It’s like a secret language where I intercepted a few signals. Like catching the Enigma Code in the Imitation Game. I’m only more aware that I don’t understand, and each time I think about it, I’m more dismayed. So maybe I have Asperger’s.

The possibility of having Asperger’s just means that I won’t be able to understand, even if I tried very very hard to pay attention and memorize how you’re supposed to act during certain situations.

I haven’t gone through a doctor yet. Asperger’s in women is misdiagnosed so often that I could cycle through doctors until I found one who would slap the label on me. I could very well have social anxiety instead.

I baked a blueberry loaf the other day and thought I would leave a slice outside my neighbour’s door, since he wasn’t “in the mood to hang out”. It’s the neighbour who was ignoring my texts because he was having family issues.

“He might get the wrong idea,” Pan says.

“What?”

“A pretty girl wants to see you all the time and feed you. What are you supposed to think?”

“Oh,” I say. “It never occurred to me.”

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My favourite Hanon secrets

My Secrets for Playing Hanon

Not everyone understands how to play Hanon.

There are 60 exercises, but you are not meant to do them all at once. They are tools in your arsenal for each of the different areas you need to improve on.

Have you ever heard of the 80/20 rule? 80% of your results come from 20% of your efforts, and this is true for a lot of things in life, especially piano technique.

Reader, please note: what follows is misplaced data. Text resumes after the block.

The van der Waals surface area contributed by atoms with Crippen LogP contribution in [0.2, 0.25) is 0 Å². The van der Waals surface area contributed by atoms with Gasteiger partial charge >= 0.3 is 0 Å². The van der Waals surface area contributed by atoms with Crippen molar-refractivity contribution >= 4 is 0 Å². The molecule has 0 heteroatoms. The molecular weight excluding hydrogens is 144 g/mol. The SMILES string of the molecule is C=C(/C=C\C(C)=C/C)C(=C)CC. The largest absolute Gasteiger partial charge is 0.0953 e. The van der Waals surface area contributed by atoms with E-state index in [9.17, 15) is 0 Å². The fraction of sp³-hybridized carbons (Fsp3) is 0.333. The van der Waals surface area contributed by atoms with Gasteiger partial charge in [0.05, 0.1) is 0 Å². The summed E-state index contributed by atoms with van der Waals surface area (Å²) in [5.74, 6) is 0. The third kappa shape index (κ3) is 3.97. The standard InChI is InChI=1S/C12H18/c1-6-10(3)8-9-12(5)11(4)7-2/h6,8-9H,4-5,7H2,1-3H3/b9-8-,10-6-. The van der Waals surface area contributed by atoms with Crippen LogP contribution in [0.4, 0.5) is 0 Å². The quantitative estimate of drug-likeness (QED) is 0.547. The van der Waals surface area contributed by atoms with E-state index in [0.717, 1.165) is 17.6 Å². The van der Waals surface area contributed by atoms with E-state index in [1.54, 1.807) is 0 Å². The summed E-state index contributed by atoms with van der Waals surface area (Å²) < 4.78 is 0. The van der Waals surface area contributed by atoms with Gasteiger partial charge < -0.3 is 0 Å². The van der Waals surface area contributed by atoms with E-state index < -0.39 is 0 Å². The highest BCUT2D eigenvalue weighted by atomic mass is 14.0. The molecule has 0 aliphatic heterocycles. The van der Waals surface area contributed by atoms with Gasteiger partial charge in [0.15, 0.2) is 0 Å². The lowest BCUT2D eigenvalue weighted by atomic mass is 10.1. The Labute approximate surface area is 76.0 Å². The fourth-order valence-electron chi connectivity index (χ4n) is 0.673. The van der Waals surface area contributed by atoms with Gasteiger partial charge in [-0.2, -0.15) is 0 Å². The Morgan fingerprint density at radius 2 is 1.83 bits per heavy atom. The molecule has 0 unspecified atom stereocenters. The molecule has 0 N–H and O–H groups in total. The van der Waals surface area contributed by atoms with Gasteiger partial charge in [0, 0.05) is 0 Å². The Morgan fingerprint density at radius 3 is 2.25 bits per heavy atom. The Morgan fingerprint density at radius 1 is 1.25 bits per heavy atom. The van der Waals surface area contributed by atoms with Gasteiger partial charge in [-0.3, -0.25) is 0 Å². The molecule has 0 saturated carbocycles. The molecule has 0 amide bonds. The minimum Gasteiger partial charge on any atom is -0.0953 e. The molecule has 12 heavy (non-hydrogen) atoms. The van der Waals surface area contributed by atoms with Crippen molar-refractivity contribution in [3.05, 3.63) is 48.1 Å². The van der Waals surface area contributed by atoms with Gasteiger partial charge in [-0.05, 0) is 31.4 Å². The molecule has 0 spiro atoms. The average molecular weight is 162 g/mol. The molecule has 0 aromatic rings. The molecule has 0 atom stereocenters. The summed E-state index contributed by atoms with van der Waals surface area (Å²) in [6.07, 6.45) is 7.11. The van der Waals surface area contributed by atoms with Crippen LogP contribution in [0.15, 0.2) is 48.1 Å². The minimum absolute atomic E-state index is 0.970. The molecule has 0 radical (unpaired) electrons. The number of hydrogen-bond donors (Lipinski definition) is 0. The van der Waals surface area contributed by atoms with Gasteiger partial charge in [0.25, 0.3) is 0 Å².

If you only had 5 minutes for technique and you’ve laid the groundwork for other fundamentals (scales/arpeggios/etc) I’d recommend spending time on Hanon.

If you don’t have the Hanon book yet, click here to get it.

In the video below, I share tips for playing Hanon:

  • If you are stiff or tense, how to move your wrist
  • How to properly press your fingers down to each key
  • Where you’re wasting energy when playing piano
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Everyone thought I looked fine.

Around this time of year, I get a lot of big thoughts. Cutting thoughts.

I’m having some of them right now.

A few days ago, I caught myself thinking about what I would do to spend even one more minute with my dad.

I caught myself thinking what-if, and those are dangerous what-ifs, so I’m not going to write them out. Those moments that I took for granted back home are so precious. Why didn’t I think to save his fuzzy voicemail clip?

It looks like I have it together, really. I decorate my home, I cook healthy food, I lounge around in the hot tub when I’m stressed. I even made a few friends in the city. I smile when I’m supposed to.

You wouldn’t have known.

That I was lonely, that I was dying inside, that nothing seemed to be working no matter how hard I tried. I dreaded going to sleep since I’d wake up in nightmares or worse, wake up in a dazed stupor fueled with caffeine.

I was alone, going home to a home that didn’t feel like home. With friends to call but none of them get me yet.

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How I picked my digital piano

In Seattle, I’ve settled into a cave with slate blue cabinets. I’ve gotten myself a mattress and a bed and a shelf.